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Another Voice: Legalized marijuana is here to stay

By Neal Shifman

Whether you love it or hate it, it’s a fact that 29 states so far have some form of marijuana decriminalization or legalization, with more considering the possibility. People have strong opinions about the legalization of marijuana – but how often are those opinions based on science and an understanding of evolving best practices?

It’s high time we have a national conversation that is rational, science-based and open-minded around the many public health implications. Substance use disorders, youth prevention, drugged driving, health effects, pesticides – the list is long, and these questions make it a complex process for states working to translate policy and legislation into reasonable regulation.

To date, the marijuana industry has been dominated by commercial interests, and any national conference or gathering has been overshadowed by these market drivers. Is this how we want public policy to be determined? On the fly and pressured by interests more concerned about profit than about public health and safety? Or do we want to invest the time and energy into research, thoughtful policy-making and application of best practices as they evolve?

We think the latter, which is why we’ve organized the National Cannabis Summit to be held Aug. 28 to 30 in Denver, as the first forum for states and stakeholders to gather and have a neutral, objective and open conversation about the hard questions. This is a platform for policy-makers, state officials, public health and medical professionals to gain knowledge and bring back practical ideas to make it work.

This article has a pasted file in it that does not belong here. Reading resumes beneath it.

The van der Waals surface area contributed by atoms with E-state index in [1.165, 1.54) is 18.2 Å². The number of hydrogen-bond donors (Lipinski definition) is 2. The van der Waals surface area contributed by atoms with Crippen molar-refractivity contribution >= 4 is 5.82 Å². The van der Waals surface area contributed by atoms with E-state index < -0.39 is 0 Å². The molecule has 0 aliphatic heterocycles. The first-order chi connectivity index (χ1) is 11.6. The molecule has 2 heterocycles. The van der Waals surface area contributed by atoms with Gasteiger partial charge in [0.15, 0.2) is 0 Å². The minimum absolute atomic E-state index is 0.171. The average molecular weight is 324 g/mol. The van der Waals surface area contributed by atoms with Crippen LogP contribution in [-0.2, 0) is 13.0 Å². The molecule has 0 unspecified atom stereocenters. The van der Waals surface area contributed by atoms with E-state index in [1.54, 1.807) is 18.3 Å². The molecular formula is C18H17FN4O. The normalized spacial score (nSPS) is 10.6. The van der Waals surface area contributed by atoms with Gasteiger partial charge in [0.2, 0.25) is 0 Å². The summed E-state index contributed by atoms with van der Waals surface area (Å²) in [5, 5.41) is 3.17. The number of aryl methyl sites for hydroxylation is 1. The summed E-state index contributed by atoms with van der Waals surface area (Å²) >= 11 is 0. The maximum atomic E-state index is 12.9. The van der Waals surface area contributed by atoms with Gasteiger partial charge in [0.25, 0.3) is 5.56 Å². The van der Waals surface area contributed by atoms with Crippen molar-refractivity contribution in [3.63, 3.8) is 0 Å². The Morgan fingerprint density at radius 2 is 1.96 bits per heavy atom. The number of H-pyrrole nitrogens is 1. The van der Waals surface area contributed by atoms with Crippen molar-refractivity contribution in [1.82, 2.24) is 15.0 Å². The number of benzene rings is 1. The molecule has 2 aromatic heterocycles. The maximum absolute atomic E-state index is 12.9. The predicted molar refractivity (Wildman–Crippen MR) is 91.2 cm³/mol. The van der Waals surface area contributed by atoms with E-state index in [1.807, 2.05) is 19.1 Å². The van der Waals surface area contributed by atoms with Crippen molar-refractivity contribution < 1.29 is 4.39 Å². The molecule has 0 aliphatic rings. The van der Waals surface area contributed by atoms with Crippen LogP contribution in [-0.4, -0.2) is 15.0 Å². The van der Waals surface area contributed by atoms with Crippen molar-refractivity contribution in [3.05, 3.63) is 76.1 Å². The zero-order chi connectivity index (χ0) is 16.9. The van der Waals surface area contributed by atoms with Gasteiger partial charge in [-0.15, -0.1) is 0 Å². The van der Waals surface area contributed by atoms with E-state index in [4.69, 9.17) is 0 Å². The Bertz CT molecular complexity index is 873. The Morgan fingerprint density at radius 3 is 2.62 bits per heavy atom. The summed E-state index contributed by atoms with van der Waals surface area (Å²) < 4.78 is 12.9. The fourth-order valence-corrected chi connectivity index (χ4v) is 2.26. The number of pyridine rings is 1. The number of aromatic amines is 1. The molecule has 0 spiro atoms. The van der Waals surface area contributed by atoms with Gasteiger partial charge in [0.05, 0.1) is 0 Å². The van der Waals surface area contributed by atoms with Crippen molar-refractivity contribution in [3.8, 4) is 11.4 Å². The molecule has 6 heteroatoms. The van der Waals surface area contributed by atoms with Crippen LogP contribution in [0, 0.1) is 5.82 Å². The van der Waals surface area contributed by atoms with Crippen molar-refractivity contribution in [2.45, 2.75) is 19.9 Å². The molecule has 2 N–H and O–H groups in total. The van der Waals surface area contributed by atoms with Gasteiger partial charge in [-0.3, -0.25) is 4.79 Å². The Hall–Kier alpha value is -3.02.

Let’s stop pushing the mythology of marijuana and start focusing on research and science. Let’s stop making assumptions, jumping to conclusions and firing off opinions not based in fact. For example, some people are afraid that marijuana will be a gateway drug that could make the opioid crisis worse. But two recent studies show that medical marijuana is associated with lower opioid overdose mortality rates.

Yet we can’t assume these studies mean medical marijuana will necessarily help with the opioid crisis – both studies also caution that it is still premature to assume a causal relationship. What’s clear is that more research is needed and is key to making good policy decisions.

So while we’re at it, let’s encourage the federal government to remove marijuana as a Schedule I drug, the most restrictive category reserved for drugs with no medicinal value and high potential for abuse. This will make it easier for researchers to conduct studies and add to the body of knowledge that informs good public policy.

If you’re tired of the endless debates fueled by high emotion, you’re invited to contribute to a conversation grounded in science, best practices and real-world experience at the National Cannabis Summit. Officials from states with advanced cannabis programs will share lessons learned. Researchers and scientists will share the latest knowledge. And you’ll walk away with better information and more confidence upon which to build policy and practice and to address the issues in your state.

Neal Shifman is president and CEO of Advocates for Human Potential.

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